“When I tell you it’s a complex thing we’re trying to accomplish, that’s probably the biggest understatement I’ve made all year,” said Coast Guard Capt. Peter Hatch, the deputy director of the Department of Homeland Security Joint Task Force. “The things that we’re trying to accomplish when you think about crime and what our national desired outcomes are going to be for the different criminal networks we’re up against, it’s not going to be uniform. Sometimes we’re going to arrest Pablo Escobar and that’s going to be the thing that takes down the criminal network. Sometimes we’re going to build a school in Tapachula and that’s what’s going to diminish or prevent the reconstitution of the criminal network. Every criminal network is going to be treated differently.”
To combat the root of the problem and provide stability in the region a TOC is based, the group must study and research each TOC to determine not only what they are transporting, but also what impact and influence they have in that region.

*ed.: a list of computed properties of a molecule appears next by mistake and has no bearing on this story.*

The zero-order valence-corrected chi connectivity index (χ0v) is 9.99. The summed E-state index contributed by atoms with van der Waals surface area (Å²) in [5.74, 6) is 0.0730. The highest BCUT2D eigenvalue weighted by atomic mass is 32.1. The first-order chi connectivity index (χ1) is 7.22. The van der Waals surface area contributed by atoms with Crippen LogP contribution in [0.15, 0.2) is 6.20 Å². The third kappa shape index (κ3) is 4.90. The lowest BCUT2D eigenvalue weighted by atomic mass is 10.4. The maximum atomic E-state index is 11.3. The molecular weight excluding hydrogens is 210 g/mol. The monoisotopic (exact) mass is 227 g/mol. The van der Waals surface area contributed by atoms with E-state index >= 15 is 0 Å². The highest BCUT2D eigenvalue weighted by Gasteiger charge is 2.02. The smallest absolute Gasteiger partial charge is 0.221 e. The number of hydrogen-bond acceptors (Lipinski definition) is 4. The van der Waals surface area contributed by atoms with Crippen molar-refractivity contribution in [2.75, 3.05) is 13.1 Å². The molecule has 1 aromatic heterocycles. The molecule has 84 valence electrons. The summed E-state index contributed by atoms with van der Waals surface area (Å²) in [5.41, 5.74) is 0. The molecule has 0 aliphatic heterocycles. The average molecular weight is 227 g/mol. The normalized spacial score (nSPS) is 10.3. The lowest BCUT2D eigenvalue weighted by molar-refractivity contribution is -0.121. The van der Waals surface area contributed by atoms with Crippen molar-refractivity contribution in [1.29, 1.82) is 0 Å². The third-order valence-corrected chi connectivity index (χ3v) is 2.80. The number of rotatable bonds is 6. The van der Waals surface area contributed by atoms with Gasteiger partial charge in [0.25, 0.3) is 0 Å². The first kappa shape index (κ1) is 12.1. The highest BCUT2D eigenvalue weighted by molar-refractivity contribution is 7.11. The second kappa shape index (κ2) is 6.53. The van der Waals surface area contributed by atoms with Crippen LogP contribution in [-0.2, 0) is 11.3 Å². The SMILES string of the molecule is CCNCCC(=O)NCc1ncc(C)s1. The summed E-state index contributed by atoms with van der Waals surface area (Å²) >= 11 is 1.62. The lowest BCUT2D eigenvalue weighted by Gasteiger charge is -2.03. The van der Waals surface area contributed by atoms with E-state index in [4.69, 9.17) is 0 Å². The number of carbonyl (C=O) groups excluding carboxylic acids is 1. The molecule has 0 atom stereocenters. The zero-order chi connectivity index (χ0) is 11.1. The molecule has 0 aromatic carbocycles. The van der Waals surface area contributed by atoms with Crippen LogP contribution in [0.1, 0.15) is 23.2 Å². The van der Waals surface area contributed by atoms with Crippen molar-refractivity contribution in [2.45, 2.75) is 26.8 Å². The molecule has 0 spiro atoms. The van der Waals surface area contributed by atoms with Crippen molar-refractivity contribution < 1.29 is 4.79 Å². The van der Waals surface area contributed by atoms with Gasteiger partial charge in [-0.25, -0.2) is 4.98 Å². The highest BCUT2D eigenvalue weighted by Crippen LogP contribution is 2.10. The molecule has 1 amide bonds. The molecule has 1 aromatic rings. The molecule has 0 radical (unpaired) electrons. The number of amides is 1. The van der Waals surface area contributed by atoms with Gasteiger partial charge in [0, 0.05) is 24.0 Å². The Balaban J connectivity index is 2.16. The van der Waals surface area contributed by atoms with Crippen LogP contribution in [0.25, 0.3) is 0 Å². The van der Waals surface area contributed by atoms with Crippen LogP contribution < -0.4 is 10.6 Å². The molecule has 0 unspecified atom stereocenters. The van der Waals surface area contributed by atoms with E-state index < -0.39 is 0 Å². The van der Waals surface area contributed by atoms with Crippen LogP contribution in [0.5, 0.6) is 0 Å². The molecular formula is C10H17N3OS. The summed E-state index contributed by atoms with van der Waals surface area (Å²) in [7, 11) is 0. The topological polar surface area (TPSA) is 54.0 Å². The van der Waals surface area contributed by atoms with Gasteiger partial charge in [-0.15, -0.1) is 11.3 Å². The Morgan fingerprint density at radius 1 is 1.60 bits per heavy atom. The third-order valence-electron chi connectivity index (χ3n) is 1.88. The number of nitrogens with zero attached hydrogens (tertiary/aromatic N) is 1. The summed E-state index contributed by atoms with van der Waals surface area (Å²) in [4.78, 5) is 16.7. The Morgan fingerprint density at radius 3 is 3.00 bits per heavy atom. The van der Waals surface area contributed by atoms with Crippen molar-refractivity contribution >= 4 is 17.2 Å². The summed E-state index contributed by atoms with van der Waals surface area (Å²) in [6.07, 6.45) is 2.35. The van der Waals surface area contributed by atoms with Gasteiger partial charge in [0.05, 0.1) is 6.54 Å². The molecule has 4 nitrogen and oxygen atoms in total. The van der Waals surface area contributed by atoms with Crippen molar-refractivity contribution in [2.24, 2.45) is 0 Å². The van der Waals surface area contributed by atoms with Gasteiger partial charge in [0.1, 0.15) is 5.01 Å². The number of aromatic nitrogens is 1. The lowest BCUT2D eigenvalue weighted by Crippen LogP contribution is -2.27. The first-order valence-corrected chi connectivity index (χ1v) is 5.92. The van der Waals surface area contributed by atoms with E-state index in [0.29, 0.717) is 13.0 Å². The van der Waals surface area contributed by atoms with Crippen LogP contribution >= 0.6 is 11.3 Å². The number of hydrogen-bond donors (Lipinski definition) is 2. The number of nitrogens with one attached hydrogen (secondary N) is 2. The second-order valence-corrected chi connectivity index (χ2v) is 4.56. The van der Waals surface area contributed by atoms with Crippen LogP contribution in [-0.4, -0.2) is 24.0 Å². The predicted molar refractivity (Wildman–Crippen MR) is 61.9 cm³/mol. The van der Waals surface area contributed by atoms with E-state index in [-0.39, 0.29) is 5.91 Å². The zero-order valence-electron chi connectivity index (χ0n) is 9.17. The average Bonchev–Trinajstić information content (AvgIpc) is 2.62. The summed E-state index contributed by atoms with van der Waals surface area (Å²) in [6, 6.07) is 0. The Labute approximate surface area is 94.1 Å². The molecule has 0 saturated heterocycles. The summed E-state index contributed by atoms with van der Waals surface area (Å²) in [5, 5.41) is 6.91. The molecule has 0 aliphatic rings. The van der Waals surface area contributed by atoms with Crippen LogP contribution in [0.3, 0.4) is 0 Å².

The group also investigates how the criminal network will impact national security. For instance, how a heroin smuggling ring will affect national security compared to a marijuana smuggling ring.
To accomplish this task, the working group relies on analytical support and information sharing to build a strong network to combat TOC networks.
“It takes a network to defeat a network,” said Navy Rear Adm. Brian Brakke, the deputy director for Operations and Intelligence Integration, Joint Improvised Explosive Device Defeat Organization.
Working with domestic and international partners, the Coast Guard will aggressively pursue and target TOC networks.